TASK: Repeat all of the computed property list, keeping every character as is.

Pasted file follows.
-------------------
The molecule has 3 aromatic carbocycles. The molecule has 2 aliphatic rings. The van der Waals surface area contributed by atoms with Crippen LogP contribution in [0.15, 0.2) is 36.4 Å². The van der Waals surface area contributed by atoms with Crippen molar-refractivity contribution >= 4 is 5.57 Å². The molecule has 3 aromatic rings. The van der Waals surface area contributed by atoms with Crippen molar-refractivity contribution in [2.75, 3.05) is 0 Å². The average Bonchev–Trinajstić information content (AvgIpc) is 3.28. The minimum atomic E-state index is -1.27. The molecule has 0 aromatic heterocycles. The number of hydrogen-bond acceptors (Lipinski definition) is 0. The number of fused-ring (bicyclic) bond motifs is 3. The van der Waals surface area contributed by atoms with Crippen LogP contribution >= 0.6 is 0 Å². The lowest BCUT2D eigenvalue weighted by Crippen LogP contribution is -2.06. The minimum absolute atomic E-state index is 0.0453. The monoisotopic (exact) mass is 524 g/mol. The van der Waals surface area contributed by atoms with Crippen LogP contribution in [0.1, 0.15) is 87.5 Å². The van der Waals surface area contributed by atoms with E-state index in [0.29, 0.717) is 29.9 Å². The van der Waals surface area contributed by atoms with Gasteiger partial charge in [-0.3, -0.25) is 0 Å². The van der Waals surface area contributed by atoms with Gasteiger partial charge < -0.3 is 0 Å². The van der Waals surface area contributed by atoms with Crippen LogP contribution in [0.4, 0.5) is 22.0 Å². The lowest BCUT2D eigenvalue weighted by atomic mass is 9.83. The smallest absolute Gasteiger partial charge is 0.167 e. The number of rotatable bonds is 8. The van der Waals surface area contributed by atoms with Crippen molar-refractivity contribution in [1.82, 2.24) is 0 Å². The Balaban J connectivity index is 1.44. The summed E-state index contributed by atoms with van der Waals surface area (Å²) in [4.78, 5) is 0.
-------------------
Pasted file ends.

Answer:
The molecule has 3 aromatic carbocycles. The molecule has 2 aliphatic rings. The van der Waals surface area contributed by atoms with Crippen LogP contribution in [0.15, 0.2) is 36.4 Å². The van der Waals surface area contributed by atoms with Crippen molar-refractivity contribution >= 4 is 5.57 Å². The molecule has 3 aromatic rings. The van der Waals surface area contributed by atoms with Crippen molar-refractivity contribution in [2.75, 3.05) is 0 Å². The average Bonchev–Trinajstić information content (AvgIpc) is 3.28. The minimum atomic E-state index is -1.27. The molecule has 0 aromatic heterocycles. The number of hydrogen-bond acceptors (Lipinski definition) is 0. The number of fused-ring (bicyclic) bond motifs is 3. The van der Waals surface area contributed by atoms with Crippen LogP contribution >= 0.6 is 0 Å². The lowest BCUT2D eigenvalue weighted by Crippen LogP contribution is -2.06. The minimum absolute atomic E-state index is 0.0453. The monoisotopic (exact) mass is 524 g/mol. The van der Waals surface area contributed by atoms with Crippen LogP contribution in [0.1, 0.15) is 87.5 Å². The van der Waals surface area contributed by atoms with E-state index in [0.29, 0.717) is 29.9 Å². The van der Waals surface area contributed by atoms with Gasteiger partial charge in [-0.3, -0.25) is 0 Å². The van der Waals surface area contributed by atoms with Gasteiger partial charge < -0.3 is 0 Å². The van der Waals surface area contributed by atoms with Crippen LogP contribution in [0.4, 0.5) is 22.0 Å². The lowest BCUT2D eigenvalue weighted by atomic mass is 9.83. The smallest absolute Gasteiger partial charge is 0.167 e. The number of rotatable bonds is 8. The van der Waals surface area contributed by atoms with Crippen molar-refractivity contribution in [1.82, 2.24) is 0 Å². The Balaban J connectivity index is 1.44. The summed E-state index contributed by atoms with van der Waals surface area (Å²) in [4.78, 5) is 0.